Schools to receive $150 million as part of Gov. Holcomb’s proposed budget

(Photo supplied/Michigan News Service)

Schools would get an extra $150-million next year under Governor Holcomb’s proposed budget, but other agencies would face a year of belt tightening.

The Office of Management and Budget presented Holcomb’s two-year spending plan Wednesday to House and Senate budget leaders. The proposed budget would boost school funding by 150-million dollars — that’s a two-percent increase. But state spending on everything else would remain flat.

Budget director Zac Jackson says the administration asked state agencies to cut their budget requests by 15-percent. Budgeters then went back and backfilled some of those cuts to make sure critical needs were covered.

The proposal loosens the purse strings a little the second year, with another 77-million for schools and a 270-million-dollar increase for everything else.

While the baseline budget remains nearly flat, the proposal calls for a billion dollars in one-time spending, using federal pandemic relief money and savings from emergency spending cuts imposed last year. Most of that spending will actually take place before the current budget ends, with the early payoff of 300-million dollars in bonds for the I-69 extension and a handful of construction projects. The governor’s office says that will save Indiana 66-million dollars in interest. Holcomb is also reviving a plan to pay down teachers’ pension liability to free up money for teacher pay.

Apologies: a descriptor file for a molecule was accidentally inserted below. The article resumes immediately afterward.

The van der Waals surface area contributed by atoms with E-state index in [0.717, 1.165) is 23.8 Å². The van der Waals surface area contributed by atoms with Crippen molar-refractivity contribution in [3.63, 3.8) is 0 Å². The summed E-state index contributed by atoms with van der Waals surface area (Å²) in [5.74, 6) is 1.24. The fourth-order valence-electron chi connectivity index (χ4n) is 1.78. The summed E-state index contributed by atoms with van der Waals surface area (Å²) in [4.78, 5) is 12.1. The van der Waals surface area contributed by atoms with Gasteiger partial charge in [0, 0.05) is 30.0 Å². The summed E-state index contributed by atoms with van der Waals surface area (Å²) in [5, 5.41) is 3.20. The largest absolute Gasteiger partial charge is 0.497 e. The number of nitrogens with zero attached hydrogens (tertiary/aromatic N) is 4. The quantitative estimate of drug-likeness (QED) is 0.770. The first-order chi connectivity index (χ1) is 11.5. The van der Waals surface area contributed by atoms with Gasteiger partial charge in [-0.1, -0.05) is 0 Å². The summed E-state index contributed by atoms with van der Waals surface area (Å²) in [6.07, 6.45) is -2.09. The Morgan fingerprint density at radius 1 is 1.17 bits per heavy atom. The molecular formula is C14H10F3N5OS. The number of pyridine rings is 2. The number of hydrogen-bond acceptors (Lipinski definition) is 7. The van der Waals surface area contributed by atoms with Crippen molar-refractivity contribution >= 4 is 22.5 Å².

The new budget calls for 100-million dollars to expand broadband, 50-million to build a new swine barn at the state fairgrounds, and a 280-million-dollar reserve fund for emergency building projects. The administration also plans to increase a grant fund to help restaurants and other small businesses stay afloat amid the pandemic.

The Indiana School Boards Administration calls the boost in school funding “promising.” But Gary Senator Eddie Melton (D) says he’s “deeply disappointed” the proposal doesn’t directly earmark money for teacher pay raises. Holcomb and Republican legislators have consistently said they want to encourage, not order, local school boards to steer more money to teachers.

Legislators will use the plan as a starting point for the final budget, which will be passed just before the enc of the session in late April.



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